Exploiting Near Field and Surface Wave Propagation for Implanted Devices
This thesis examines the bandwidth shortcomings of conventional inductive coupling biotelemetry systems for implantable devices, and presents two approaches toward an end-to-end biotelemetry system for reducing the power consumption of implanted devices at increased levels of bandwidth. By leveraging the transition zone between the near and far field, scattering in the near field at UHF frequencies for increased bandwidth at low power budgets can be employed. Additionally, taking advantage of surface wave propagation permits the use of single-wire RF transmission lines in biological tissue, offering more efficient signal routing over near field coupling resulting in controlled implant depth at low power budgets.
Due to the dielectric properties of biological tissue, and the necessity to operate in the radiating near field to communicate via scattered fields, the implant depth drives the carrier frequency. The information bandwidth supplied by each sensing electrode in conventional implants also drives the operating frequency and regime. At typical implant depths, frequencies in the UHF range permit operation in the radiating near field as well as sufficient bandwidth.
Backscatter modulation provides a low-power, high-bandwidth alternative to conventional low frequency inductive coupling. A prototype active implantable device presented in this thesis is capable of transmitting data at 30 Mbps over a 915 MHz link while immersed in saline, at a communication efficiency of 16.4 pJ/bit. A prototype passive device presented in this thesis is capable of operating battery-free, fully immersed in saline, while transmitting data at 5 Mbps and consuming 1.23 mW. This prototype accurately demodulates neural data while immersed in saline at a distance of 2 cm. This communication distance is extended at similar power budgets by exploiting surface wave propagation along a single-wire transmission line. Theoretical models of single-wire RF transmission lines embedded in high permittivity and conductivity dielectrics are validated by measurements. A single-wire transmission line of radius 152.4 um exhibits a loss of 1 dB/cm at 915 MHz in saline, and extends the implant depth to 6 cm while staying within SAR limits.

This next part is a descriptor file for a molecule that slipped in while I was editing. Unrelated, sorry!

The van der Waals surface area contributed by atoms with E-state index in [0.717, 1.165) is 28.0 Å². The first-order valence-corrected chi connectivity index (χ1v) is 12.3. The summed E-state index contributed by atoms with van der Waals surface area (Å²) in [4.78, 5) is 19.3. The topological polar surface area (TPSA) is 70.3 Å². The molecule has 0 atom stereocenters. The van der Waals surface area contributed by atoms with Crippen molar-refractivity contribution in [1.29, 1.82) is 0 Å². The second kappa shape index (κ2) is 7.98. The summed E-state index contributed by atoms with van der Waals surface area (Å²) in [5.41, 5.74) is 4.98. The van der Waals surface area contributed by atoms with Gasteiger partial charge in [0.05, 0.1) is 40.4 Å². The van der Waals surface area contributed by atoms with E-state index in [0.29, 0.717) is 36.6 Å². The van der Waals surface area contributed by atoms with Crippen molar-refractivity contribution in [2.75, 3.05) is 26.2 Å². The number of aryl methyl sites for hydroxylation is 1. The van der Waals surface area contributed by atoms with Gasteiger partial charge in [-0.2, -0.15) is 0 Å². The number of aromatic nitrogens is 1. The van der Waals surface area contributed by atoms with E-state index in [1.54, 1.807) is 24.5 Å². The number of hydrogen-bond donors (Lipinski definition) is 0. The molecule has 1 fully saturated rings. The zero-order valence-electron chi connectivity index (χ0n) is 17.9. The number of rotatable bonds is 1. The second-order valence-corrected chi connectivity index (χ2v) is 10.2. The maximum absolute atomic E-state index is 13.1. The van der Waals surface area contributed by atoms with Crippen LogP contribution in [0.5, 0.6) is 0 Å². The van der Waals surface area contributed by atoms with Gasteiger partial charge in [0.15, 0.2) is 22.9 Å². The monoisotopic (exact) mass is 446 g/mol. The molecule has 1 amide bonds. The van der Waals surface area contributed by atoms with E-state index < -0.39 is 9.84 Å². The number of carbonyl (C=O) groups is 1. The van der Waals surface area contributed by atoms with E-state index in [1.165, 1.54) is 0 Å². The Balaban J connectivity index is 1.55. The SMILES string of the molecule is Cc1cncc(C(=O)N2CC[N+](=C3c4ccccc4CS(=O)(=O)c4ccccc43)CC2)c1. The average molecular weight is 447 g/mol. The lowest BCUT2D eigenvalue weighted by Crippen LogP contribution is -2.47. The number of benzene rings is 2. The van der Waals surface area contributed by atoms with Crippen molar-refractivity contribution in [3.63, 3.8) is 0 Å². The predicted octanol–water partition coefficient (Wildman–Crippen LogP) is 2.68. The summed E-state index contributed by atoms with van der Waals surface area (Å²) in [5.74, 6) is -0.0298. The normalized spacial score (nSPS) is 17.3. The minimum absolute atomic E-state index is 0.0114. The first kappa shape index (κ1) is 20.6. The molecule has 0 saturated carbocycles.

This work opens the door for implantable biotelemetry systems to handle the vast amount of data generated by modern sensing devices, potentially offering new insight into neurological diseases, and may aid in the development of BMI's.
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